A: For gloves, I can’t recommend this inexpensive 3-pack more. Good colors and they will get lost, so it’s nice that they’re not super-precious. (Plus, I already like having multiples — I already stowed one set in her backpack.)

For hats, I am in love with the ones from Blueberry Hill. I bought one for mini last year similar to this and she received so many compliments. They are well-priced but look almost hand-knitted by a grandmother. This solid cream one is probably the most practical as it will go with anything, but I love this fair-isle style, too.

I also was absolutely swooning over this personalized hat a friend of mine gave micro when he was born — it was so beyond precious on him. These TBBC ones are also super cute.

Q: When on a budget for clothes, shoes, etc., how do you choose where to invest and where not to?

A: My personal philosophy is to invest in good shoes. You wear them every single day, they probably take more of a beating than any other article of clothing you own (and therefore quality or the lack thereof shows quickly), and they can make a $20 cotton dress look amazing. “Good shoes” does not have to mean “non-trendy,” either. I have Valentino Rockstuds, Gucci Princetowns, and Aquazzura Christy lace-ups that I anticipated would fade out of favor but I still wear every single season and I still feel great about. These are shoes that look amazing after infinite uses because they are great quality and built to last! If I were preparing to invest in one pair of shoes, I would recommend a pair of Chanel ballet flats. These have never, ever, ever gone out of style and they go with everything from dresses to jeans to even shorts! You’ll feel like a million bucks in them.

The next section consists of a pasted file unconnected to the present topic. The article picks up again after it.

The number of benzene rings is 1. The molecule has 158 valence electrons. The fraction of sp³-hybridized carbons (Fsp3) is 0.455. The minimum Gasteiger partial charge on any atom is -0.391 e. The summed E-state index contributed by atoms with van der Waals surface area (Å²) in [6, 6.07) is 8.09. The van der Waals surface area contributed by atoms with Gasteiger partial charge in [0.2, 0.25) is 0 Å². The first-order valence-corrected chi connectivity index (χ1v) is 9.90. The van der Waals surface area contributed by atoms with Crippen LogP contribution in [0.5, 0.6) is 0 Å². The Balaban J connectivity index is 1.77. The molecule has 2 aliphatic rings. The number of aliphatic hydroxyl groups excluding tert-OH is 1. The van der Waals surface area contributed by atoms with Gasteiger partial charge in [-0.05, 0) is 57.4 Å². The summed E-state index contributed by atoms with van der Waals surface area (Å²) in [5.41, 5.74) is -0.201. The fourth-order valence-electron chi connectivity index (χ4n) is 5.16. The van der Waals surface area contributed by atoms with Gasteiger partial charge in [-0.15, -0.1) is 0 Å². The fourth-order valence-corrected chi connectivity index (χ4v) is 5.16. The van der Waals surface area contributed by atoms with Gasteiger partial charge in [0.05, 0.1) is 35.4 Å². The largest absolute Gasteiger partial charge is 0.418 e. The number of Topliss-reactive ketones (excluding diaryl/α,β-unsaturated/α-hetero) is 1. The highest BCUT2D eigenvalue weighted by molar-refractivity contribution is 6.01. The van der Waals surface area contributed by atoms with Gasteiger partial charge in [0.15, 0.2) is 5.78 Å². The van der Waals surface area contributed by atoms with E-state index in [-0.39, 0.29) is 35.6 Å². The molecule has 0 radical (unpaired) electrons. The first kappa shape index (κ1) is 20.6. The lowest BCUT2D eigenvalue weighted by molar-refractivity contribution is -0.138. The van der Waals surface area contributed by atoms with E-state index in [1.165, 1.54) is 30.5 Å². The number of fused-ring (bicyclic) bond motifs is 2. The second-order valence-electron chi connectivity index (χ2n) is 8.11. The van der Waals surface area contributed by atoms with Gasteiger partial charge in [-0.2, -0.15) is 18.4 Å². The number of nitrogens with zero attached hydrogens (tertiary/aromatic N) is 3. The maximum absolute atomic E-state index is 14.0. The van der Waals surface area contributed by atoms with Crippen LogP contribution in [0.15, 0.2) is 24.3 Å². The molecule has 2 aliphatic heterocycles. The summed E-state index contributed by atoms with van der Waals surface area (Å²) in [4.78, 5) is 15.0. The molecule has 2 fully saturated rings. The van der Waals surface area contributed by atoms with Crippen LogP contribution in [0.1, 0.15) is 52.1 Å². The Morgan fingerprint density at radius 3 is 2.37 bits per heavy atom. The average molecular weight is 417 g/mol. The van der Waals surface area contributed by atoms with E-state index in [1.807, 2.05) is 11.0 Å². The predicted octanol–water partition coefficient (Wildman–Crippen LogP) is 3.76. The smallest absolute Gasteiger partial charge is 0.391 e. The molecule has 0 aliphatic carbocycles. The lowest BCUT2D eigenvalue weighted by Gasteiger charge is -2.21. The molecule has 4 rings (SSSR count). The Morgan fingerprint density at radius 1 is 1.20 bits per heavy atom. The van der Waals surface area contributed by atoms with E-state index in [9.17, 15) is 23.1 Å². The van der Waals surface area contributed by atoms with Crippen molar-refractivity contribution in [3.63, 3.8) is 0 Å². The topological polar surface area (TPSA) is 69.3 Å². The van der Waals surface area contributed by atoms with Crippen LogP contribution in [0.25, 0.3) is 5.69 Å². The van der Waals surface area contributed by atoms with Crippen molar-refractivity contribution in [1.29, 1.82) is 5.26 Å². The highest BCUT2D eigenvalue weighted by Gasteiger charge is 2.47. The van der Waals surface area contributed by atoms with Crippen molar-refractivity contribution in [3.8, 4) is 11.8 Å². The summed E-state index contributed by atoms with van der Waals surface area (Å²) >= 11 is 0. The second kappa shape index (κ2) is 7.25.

The other area I would invest in is really good denim that makes you feel great — at least, if you’re like me, and wear denim most days of autumn and winter.

Then you can pair with inexpensive sweaters, exaggerated collar tops, and the like. My approach is generally to save on the upper half of my body (tops, accessories) and to invest in the bottom half (jeans, shoes).

Q: Best children’s books about Jesus or The Bible for a three year old?